French Uneasy After 1,000
Tons Possible Mad Cow
Beef Put In Markets
PARIS (AFP) - There was growing unease in France Monday about the risks of mad cow disease after the revelation that a thousand tonnes of potentially contaminated meat had been put on the market earlier his month.
The news coincided with the announcement of more cases of Bovine Spongiform Encephalopathy (BSE) in the French herd, confirming a sharp upward trend detected since the start of the year.
The latest case was discovered in a herd of cattle in the Loire department and brought to 73 the number of affected animals found since January -- almost the same figure as for the entire period since the disease first appeared in 1991.
The public was also sharply reminded of the continuing dangers of the disease -- and its human version Creutzfeldt-Jacob disease -- by a decision two weeks ago to ban the use of bovine intestines in sausage production because of fears they could carry the infection.
And last week it was reported that fraud inspectors were continuing to tolerate very low levels of banned animal meal -- considered the most probable vector for the disease -- within foodstuffs given to cattle.
The supermarket chain Carrefour was operating a telephone hotline Monday to reassure anxious customers who bought the high-risk beef from 39 of its stores mainly in northern France.
The company said it would be a civil plaintiff in the criminal prosecution being launched against cattle-dealer Claude Demeulenaere who is suspected of trying to hide a cow with BSE within a healthy herd which he was sending to slaughter.
Veterinary officials at the abattoir in Normandy, western France, spotted the sick animal, which was separated from the rest of the cattle, but it was then revealed that 13 other animals from the cow's original herd had already been sold to Carrefour.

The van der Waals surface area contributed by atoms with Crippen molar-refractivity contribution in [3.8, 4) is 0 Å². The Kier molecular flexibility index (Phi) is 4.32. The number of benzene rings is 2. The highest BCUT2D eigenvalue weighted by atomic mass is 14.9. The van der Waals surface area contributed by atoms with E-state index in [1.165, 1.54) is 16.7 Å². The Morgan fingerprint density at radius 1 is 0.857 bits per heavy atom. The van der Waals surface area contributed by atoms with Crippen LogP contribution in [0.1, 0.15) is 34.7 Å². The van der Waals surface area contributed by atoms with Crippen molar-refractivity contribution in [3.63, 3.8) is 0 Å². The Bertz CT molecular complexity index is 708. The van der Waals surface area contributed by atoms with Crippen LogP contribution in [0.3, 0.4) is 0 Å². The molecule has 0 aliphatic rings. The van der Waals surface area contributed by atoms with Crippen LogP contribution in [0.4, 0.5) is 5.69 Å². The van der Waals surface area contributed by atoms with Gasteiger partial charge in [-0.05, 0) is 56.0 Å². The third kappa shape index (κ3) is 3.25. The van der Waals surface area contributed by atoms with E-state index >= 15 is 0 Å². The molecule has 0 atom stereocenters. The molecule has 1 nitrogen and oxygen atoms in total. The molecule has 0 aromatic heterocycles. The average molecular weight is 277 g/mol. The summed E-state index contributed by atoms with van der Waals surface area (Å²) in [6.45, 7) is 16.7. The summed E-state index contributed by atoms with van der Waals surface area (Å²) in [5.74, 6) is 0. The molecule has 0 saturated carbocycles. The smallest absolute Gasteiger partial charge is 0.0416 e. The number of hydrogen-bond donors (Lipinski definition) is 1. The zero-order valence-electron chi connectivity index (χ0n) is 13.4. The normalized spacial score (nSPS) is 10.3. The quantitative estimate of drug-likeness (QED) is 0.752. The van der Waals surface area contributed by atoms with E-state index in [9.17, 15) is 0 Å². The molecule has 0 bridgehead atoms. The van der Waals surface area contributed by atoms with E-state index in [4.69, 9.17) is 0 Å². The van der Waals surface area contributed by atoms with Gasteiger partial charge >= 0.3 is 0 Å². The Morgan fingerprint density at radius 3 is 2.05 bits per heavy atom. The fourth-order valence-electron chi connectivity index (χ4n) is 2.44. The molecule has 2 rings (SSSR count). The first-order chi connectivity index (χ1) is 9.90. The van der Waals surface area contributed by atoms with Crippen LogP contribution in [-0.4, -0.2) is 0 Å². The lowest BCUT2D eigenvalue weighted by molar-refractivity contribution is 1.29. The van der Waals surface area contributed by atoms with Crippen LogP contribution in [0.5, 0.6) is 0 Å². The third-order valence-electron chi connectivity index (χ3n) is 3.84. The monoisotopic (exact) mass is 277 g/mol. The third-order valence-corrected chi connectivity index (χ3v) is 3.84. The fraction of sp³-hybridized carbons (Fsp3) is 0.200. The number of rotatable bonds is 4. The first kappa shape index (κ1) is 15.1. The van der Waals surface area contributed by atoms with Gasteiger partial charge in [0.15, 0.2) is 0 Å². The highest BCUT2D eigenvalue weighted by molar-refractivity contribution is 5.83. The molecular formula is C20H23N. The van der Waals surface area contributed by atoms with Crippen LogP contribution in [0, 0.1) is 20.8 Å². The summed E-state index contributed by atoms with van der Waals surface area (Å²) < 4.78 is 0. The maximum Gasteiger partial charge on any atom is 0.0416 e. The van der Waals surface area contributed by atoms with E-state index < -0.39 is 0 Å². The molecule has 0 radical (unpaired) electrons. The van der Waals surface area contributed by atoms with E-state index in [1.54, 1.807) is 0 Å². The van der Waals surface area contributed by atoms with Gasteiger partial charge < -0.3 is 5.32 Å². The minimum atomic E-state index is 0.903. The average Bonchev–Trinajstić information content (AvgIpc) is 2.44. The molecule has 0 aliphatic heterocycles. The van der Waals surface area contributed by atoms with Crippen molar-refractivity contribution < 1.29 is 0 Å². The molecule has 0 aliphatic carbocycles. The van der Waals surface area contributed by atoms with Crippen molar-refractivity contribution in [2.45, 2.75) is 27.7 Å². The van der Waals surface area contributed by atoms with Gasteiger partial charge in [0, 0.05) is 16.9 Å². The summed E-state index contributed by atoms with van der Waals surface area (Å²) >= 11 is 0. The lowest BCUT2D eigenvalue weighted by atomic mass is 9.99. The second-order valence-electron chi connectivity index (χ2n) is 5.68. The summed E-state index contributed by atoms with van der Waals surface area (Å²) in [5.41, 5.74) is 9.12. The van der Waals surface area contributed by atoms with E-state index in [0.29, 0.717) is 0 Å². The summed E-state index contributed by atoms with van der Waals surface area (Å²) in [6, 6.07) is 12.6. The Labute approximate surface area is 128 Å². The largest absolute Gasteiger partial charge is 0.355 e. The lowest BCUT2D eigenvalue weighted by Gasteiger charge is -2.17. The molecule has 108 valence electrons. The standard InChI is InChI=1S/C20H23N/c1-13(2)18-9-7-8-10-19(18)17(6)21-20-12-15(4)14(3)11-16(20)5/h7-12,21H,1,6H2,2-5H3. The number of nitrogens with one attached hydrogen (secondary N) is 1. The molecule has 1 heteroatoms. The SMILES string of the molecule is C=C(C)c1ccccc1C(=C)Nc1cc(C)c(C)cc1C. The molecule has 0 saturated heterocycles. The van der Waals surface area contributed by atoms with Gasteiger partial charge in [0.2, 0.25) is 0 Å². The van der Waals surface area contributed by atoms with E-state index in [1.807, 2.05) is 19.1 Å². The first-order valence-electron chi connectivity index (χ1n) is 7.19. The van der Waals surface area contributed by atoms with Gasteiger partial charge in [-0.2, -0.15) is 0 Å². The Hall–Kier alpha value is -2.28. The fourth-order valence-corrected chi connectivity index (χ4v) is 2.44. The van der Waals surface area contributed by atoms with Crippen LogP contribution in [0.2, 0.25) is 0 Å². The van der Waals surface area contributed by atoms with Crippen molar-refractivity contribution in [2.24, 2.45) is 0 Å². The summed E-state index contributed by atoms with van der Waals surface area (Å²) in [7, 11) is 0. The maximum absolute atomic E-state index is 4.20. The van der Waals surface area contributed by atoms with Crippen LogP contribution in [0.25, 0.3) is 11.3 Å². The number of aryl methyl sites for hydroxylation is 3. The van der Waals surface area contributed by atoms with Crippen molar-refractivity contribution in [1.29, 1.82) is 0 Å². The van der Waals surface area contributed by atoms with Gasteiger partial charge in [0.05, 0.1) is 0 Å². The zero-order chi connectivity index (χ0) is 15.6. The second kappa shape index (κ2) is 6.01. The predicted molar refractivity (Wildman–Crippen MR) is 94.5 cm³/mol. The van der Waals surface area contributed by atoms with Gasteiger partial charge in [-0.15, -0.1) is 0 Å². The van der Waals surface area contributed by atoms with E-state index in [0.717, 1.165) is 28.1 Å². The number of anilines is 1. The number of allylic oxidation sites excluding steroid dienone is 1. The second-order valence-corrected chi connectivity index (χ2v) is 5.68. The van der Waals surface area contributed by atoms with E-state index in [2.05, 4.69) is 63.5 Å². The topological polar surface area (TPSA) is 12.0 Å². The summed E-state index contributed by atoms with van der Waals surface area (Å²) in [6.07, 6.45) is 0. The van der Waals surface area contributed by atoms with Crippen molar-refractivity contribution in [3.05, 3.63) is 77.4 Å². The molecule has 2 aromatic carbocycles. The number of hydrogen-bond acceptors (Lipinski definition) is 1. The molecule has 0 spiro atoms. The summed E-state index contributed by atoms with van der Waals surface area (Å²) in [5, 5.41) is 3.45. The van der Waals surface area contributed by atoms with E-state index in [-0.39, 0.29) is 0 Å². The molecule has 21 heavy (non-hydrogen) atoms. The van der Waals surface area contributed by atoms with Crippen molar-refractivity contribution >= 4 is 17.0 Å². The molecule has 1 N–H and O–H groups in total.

In France, all cattle from a stricken cow's herd are automatically slaughtered because of fears they could also be infected.
Over the week-end Carrefour withdrew all meat recently produced by the abattoir from supermarket shelves and issued an urgent appeal for customers to return meat already bought.
Veterinary officials sought to calm the public Monday, pointing out that none of the other animals from the herd showed symptoms of BSE, and that officials at the abattoir had shown their effectiveness by spotting the sick cow.
But Jeanne Brugere-Picoux, cattle specialist at the Alfort Veterinary School in Paris, said that fraud and the difficulty of diagnosing BSE meant that inevitably some infected cattle were entering the food-chain.
"If a farmer is so minded, and he's quick enough, then if he spots the very first signs of BSE, he can send it to the abattoir without anyone noticing," she said.
She called for spot checks at slaughter-houses to discourage unscrupulous cattle-dealers.
No test yet exists for analysing live beasts for BSE, but since June France has put into place a nationwide detection programme on so-called "fallen stock" -- animals which die in accidents or which are slaughtered after showing unusual symptoms.
The test programme, which will eventually cover 48,000 animals, has so far detected 25 new cases, which partly explains the big increase registered nationally this year.
Brugere-Picoux said she was untroubled by the sharp rise. "It was totally predictable. As soon as you put in place a pro-active surveillance plan, you will find more cases.
"France is discovering more infected animals because it has had the courage to look. If other countries did the same, there would be some surprises," she said.

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